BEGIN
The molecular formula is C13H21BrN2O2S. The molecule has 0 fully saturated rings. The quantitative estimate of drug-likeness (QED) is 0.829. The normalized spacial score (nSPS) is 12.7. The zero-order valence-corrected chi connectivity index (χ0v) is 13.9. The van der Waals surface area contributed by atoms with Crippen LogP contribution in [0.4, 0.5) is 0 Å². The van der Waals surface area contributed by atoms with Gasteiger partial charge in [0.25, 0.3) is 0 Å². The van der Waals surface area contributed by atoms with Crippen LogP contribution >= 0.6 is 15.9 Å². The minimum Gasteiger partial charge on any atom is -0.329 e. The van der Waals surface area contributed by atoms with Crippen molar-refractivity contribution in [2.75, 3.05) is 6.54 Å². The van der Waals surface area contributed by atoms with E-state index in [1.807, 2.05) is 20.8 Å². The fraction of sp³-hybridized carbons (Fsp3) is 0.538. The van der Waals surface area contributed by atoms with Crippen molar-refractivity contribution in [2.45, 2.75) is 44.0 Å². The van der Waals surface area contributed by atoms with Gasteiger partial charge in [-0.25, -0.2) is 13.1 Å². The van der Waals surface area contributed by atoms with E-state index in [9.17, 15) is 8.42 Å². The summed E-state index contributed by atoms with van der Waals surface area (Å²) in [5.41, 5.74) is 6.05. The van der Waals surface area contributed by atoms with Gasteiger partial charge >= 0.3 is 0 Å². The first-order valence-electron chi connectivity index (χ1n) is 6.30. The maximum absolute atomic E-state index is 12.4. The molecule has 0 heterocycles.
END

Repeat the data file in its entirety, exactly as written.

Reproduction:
The molecular formula is C13H21BrN2O2S. The molecule has 0 fully saturated rings. The quantitative estimate of drug-likeness (QED) is 0.829. The normalized spacial score (nSPS) is 12.7. The zero-order valence-corrected chi connectivity index (χ0v) is 13.9. The van der Waals surface area contributed by atoms with Crippen LogP contribution in [0.4, 0.5) is 0 Å². The van der Waals surface area contributed by atoms with Gasteiger partial charge in [0.25, 0.3) is 0 Å². The van der Waals surface area contributed by atoms with Crippen LogP contribution >= 0.6 is 15.9 Å². The minimum Gasteiger partial charge on any atom is -0.329 e. The van der Waals surface area contributed by atoms with Crippen molar-refractivity contribution in [2.75, 3.05) is 6.54 Å². The van der Waals surface area contributed by atoms with E-state index in [1.807, 2.05) is 20.8 Å². The fraction of sp³-hybridized carbons (Fsp3) is 0.538. The van der Waals surface area contributed by atoms with Crippen molar-refractivity contribution in [2.45, 2.75) is 44.0 Å². The van der Waals surface area contributed by atoms with Gasteiger partial charge in [-0.25, -0.2) is 13.1 Å². The van der Waals surface area contributed by atoms with E-state index in [9.17, 15) is 8.42 Å². The summed E-state index contributed by atoms with van der Waals surface area (Å²) in [5.41, 5.74) is 6.05. The van der Waals surface area contributed by atoms with Gasteiger partial charge >= 0.3 is 0 Å². The first-order valence-electron chi connectivity index (χ1n) is 6.30. The maximum absolute atomic E-state index is 12.4. The molecule has 0 heterocycles.